The bending strength of hybrid wooden-core laminated timber (HWLT), a composite material made from existing cross-laminated timber (CLT) and plywood, was analyzed. Using plywood makes it possible to decrease the bending strength of the starting material. Korea Larch (Larix kaempferi Carr.) was used as plywood because of its popularity in Korea. To analyze HWLT’s bending properties, each component (lamina, plywood) was tested for bending, compression, and tensile strengths. The results showed that the HWLT’s bending strength depended on the plywood’s number of plies. With an increased number of plies, plywood’s bending strength decreased, and also HWLT’s bending strength decreased. Most of the failure showed in-plate shear failure of plywood. This result meant that use of reinforced plywood made it possible to increase HWLT’s bending strength for structural material.
In order to improve the bending strength performance of three-ply laminated wood panels and use them as construction-grade panel materials, twelve types of three-ply cross-laminated wood panels whose percentages of core lamina thickness versus total lamina thickness were 33%, 50%, and 80% were made with sugi (Japanese cedar), and the effect of component ratio of the face and core laminae on their static bending strength performance was investigated.
The moduli of elasticity (MOE), proportional limit stresses and moduli of rupture (MOR), perpendicular (C type) and parallel (C type) to the grain of face laminae markedly increased or decreased with increasing percentage of core lamina thickness. The percentages of core lamina thickness at which each strength property value of C type became equal to that of C type ranged from 65% to 80%. At each percentage of core lamina thickness, the MOE and proportional limit stress of C type were higher in C (45) specimens having perpendicular-direction lamina of 45° annual ring angle in the core than in C (90) specimens having perpendicular-direction lamina of 90° in the core, whereas there was little difference in MOR between C (45) specimens and C (90) specimens. For 45° specimens having the core lamina thickness from 60% to 70%, MOE as well as MOR parallel and perpendicular to the grain of face laminae exceeded the corresponding requirement values of structural plywood with 21.0-mm thickness specified in Japanese Agricultural Standards.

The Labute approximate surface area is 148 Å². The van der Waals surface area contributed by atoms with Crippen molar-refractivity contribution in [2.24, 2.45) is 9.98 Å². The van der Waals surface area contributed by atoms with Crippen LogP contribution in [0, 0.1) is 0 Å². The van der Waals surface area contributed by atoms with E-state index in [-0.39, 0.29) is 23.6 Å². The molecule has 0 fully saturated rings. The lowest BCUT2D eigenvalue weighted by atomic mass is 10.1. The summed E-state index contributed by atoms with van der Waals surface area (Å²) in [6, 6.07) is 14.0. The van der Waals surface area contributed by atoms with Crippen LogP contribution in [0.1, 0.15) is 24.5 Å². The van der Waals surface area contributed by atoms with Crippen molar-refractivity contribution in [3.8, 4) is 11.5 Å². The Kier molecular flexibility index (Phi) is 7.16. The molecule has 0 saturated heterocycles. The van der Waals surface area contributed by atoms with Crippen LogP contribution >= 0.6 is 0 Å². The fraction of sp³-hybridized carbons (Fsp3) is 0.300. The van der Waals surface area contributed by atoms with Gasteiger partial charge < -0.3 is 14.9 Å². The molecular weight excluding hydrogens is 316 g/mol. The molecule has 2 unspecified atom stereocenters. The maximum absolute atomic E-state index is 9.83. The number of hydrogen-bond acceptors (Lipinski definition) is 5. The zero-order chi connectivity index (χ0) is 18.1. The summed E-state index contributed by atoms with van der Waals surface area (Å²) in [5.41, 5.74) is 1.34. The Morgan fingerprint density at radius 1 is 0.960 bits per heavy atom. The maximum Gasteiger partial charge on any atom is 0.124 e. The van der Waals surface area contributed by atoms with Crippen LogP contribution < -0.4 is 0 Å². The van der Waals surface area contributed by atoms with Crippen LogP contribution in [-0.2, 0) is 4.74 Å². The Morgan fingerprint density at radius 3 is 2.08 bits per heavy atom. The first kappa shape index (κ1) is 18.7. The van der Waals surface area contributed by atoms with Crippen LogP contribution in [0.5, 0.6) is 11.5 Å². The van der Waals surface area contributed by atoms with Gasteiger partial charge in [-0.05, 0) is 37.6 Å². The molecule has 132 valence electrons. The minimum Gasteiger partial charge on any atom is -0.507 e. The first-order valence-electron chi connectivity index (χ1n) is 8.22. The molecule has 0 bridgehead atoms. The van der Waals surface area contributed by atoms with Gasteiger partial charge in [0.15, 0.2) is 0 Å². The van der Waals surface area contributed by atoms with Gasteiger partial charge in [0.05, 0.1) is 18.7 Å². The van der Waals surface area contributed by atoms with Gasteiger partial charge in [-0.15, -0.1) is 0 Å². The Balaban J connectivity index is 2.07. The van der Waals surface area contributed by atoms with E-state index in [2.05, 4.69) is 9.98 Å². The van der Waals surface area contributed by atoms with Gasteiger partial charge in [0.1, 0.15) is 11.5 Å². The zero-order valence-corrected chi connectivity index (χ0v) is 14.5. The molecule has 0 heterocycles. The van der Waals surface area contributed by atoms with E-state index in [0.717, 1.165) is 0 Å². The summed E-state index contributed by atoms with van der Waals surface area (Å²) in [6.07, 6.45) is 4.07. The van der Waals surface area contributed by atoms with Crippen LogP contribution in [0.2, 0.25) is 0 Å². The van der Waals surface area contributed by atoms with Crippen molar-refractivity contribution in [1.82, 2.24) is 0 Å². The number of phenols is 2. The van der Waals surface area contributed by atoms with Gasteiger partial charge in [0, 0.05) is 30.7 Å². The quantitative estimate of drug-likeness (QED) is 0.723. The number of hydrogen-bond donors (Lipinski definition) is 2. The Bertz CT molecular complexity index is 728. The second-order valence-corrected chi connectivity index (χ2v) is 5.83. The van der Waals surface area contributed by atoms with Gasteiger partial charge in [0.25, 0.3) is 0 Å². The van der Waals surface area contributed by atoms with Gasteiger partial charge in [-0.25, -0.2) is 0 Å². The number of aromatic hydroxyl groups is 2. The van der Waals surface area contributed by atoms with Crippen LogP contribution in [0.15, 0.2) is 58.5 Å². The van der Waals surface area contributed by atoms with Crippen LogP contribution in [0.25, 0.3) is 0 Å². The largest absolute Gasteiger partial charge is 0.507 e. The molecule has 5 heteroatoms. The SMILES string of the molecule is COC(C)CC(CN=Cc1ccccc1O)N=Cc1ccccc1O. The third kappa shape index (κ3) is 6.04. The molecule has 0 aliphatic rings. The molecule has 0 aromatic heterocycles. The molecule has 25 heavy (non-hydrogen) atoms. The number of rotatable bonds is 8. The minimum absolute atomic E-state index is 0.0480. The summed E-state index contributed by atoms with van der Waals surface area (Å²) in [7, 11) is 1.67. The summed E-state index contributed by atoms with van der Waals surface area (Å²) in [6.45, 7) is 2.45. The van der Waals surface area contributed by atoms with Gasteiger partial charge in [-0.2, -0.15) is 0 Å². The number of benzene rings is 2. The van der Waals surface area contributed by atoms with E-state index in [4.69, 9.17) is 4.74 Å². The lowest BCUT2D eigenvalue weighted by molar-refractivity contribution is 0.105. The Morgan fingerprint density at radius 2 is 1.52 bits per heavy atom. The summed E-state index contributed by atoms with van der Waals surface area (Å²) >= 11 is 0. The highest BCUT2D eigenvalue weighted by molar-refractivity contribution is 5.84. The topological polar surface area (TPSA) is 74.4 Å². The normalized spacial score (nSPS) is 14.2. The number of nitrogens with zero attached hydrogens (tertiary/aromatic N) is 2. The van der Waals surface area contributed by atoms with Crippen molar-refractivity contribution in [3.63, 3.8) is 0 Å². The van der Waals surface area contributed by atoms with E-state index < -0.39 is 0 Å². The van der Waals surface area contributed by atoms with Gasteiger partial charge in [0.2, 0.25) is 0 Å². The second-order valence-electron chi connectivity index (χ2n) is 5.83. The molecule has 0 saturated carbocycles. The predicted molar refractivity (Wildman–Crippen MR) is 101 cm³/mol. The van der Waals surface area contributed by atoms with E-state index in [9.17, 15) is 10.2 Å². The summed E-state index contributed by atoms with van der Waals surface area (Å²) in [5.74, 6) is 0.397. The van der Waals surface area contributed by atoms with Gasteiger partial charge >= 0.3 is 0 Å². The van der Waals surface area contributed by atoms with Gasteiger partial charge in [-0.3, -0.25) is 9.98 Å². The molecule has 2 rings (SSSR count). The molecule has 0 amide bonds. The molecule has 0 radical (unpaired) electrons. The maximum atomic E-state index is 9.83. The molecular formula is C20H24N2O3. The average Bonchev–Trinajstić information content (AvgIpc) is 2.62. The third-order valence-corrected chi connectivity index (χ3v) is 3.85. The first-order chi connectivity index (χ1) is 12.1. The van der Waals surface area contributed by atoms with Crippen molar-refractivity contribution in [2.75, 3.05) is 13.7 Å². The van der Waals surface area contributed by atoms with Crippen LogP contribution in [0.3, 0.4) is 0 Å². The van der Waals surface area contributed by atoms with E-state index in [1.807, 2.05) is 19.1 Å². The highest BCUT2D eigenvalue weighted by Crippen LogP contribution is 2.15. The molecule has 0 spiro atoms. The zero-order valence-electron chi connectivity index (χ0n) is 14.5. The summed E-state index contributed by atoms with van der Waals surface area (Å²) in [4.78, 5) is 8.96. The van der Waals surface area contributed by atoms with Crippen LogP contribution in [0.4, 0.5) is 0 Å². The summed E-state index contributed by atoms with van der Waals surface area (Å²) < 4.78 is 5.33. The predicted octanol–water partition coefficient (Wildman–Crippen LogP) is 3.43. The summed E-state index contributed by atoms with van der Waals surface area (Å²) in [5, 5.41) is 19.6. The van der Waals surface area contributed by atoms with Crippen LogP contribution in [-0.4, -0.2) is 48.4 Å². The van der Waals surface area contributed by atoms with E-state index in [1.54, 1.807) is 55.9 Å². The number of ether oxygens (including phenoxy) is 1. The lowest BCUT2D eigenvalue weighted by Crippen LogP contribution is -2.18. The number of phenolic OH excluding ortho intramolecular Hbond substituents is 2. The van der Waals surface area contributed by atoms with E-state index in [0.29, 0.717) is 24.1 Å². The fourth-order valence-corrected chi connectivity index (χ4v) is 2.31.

Compressive strength of cross-laminated timber (CLT) is one of the important mechanical properties which should be considered especially in design of mid-rise CLT building because it works to resist a vertical bearing load from the upper storeys. The CLT panel can be manufactured in various combinations of the grade and dimension of lamina. This leads to the fact that an experimental approach to evaluate the strength of CLT would be expensive and time-demanding. In this paper, lamina property-based models for predicting the compressive strength of CLT panel was studied. A Monte Carlo simulation was applied for the model prediction. A set of experimental compression tests on CLT panel (short column) was conducted to validate the model and it shows good results. Using this model, the influence of the lamina’s width on the CLT compressive strength was investigated. It reveals that the CLT compressive strength increases with the increase in the number of lamina. It was thought that repetitive member effect (or dispersion effect) is applicable for the CLT panel, which was explained by the decrease of the variation in strength. This dependency of the number of lamina needs further study in development of reference design values, CLT wall design and CLT manufacturing.